We asked a range of experts involved in e-safety and digital literacy to give their tips about what they feel it’s important for teachers to consider.
Read what they suggested below. And tell us what do you think. Join the discussion #bcseducation
Simon Finch, online safety officer, Digitally Confident
- Demonstrate to children and young people how and when to give out your personal information online and explain the benefits.
- Ensure that every child has a range of trusted adults to turn to if they find themselves in trouble online. It doesn’t have to be a parent or teacher. In fact, as parents, we’re often the last to find out, because online safety issues can bring about feelings of shame.
- Understand that children and young people are often actively involved in an online community of friends and it is ‘the real world.
Read Simon’s article: Shaping the digital citizens of the future
Emma Robertson, co-founder, Digital Awareness UK
- As a school, try to be proactive rather than reactive. Take a step back and consider the e-safety vision for the coming year.
- Make sure your school’s e-safety policy is written in plain English and used in dedicated Continuing Professional Development sessions - it helps teachers to understand the issues.
- No school can be too prepared when it comes to an e-safety crisis. It’s not enough to simply pass it on to the Safeguarding officer.
Read Emma’s article: Selfies and self-esteem: whose responsibility?
Laura Pearce, Head of ICT, Computing and eStrategy, St Luke’s
- Teachers should have their own social media privacy settings locked down and understand how to use them.
- Students must be aware of the implications of what they post online and how they’ll be perceived by a post.
- Be aware of your online reputation. If someone googles your name, what will they see?
Read Laura’s article: Building a good online reputation
Matt Hunt, Assistant Head Teacher KS4, Wyvern College
- Educate on digital literacy little and often. What you do every day has more impact than what you do every three months.
- Encourage people to have a go and not to be afraid to log on and explore. The computer won’t explode! If you’re stuck, ask.
- The internet can be a wonderful resource. We tell all our students that if they are in doubt about any of the content, then they must tell a responsible adult.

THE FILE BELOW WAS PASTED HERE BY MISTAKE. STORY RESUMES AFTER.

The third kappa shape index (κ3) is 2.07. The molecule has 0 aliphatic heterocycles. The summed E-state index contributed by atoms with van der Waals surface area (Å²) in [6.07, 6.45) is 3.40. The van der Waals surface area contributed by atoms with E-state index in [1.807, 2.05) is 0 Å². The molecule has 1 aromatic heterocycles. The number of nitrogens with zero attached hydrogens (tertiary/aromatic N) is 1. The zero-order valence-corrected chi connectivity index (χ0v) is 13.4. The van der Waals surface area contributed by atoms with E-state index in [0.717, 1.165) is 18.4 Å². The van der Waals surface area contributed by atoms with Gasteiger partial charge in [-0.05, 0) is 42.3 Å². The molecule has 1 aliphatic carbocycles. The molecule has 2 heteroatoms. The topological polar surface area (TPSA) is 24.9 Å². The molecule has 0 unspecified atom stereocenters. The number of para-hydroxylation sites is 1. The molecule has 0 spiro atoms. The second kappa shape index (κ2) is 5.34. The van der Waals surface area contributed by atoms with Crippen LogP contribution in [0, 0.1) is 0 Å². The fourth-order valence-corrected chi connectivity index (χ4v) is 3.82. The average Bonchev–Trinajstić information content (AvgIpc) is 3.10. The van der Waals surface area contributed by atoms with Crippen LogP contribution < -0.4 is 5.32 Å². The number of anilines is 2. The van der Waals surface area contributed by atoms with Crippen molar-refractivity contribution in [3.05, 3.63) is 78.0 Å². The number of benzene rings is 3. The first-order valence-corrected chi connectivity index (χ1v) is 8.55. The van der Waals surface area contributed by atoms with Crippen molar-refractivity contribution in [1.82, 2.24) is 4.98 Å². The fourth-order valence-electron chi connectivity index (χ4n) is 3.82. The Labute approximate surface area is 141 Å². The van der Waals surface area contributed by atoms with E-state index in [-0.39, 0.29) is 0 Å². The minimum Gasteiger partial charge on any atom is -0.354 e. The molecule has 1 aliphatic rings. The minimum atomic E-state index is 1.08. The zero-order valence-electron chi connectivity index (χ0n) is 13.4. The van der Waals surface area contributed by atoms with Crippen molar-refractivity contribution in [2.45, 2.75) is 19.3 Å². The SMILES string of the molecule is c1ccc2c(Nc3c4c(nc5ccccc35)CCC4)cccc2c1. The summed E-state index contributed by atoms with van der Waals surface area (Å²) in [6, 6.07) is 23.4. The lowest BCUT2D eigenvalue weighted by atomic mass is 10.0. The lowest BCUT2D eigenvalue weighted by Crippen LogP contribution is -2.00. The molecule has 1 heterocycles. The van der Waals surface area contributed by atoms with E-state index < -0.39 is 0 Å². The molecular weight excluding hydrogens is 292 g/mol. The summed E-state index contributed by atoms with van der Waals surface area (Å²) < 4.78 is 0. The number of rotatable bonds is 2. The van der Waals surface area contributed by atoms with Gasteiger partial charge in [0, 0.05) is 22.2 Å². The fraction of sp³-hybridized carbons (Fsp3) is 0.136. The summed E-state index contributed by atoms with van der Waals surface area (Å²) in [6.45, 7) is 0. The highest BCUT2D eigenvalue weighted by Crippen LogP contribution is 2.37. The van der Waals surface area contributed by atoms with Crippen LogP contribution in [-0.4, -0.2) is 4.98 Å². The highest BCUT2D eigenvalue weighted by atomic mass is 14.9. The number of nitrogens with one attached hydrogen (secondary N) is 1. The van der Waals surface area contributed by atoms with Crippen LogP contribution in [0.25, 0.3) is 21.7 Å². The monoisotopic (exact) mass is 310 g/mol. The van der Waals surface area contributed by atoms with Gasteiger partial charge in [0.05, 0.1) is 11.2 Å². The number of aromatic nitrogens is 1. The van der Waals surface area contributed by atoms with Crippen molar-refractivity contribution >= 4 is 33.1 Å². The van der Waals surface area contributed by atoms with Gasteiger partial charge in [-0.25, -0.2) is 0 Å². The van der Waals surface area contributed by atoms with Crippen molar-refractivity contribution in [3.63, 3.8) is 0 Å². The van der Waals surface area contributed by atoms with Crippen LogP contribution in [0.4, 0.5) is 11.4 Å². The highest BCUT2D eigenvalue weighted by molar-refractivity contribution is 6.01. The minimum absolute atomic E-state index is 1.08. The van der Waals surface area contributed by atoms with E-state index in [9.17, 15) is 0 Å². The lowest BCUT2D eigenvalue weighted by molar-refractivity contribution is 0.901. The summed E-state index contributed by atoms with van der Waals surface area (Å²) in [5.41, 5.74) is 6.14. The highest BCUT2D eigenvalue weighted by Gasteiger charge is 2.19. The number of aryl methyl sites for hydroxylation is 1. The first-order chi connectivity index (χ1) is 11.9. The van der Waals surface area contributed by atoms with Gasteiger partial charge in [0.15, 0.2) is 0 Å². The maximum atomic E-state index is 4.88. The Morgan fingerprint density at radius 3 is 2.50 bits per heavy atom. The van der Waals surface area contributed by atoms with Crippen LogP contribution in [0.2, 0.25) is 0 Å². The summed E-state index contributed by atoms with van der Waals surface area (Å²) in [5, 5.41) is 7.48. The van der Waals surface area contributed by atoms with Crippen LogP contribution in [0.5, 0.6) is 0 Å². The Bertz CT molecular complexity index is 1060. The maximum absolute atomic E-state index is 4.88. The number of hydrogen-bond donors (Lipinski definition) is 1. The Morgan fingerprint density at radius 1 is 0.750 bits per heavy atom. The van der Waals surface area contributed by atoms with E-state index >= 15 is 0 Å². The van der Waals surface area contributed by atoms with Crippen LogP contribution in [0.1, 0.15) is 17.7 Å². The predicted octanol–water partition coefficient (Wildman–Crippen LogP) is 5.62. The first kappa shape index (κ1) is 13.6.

Read Matt’s article: Digital Literacy a drip drip strategy
Yvonne Walker, National Hub Coordinator for Computing At School
- Good leadership around e-safety is essential. Governors and the school leadership team need to make it a priority.
- Don’t reinvent the wheel. Policies on behaviour, safeguarding and substance misuse all relate to e-safety. These can be a good place to start when writing your e-safety policy.
- Everyone is responsible for e-safety. Not just the member of staff appointed to take the lead.
- Embed e-safety across the whole curriculum. Make e-safety a topic that can be taught in any subject whether that’s an essay in English, an e-safety poster in art and or coding in computing.
Zoe Ross, CPD coordinator for the Computing at Schools Network of Excellence
- Don’t make a crisis out of a blip. Appreciate that children and young people do make mistakes and it’s part of the process of becoming digitally literate. Deal with incidents appropriately and calmly.
- A school’s overall behaviour culture has a huge effect on e-safety. If behaviour is positive then it is usually far easier to be effective in e-safety.
- Involve students in drafting your e-safety rules. Using the right language and tone means they’ll be more persuasive and effective.
- Walk the talk, don’t just write the policy. A good e-safety policy is important but no use if you don’t ensure everyone is aware of it and implementing it.
- Keep staff up to date. Technology changes fast, so run regular training sessions for staff and ensure they model good e-safety behaviour.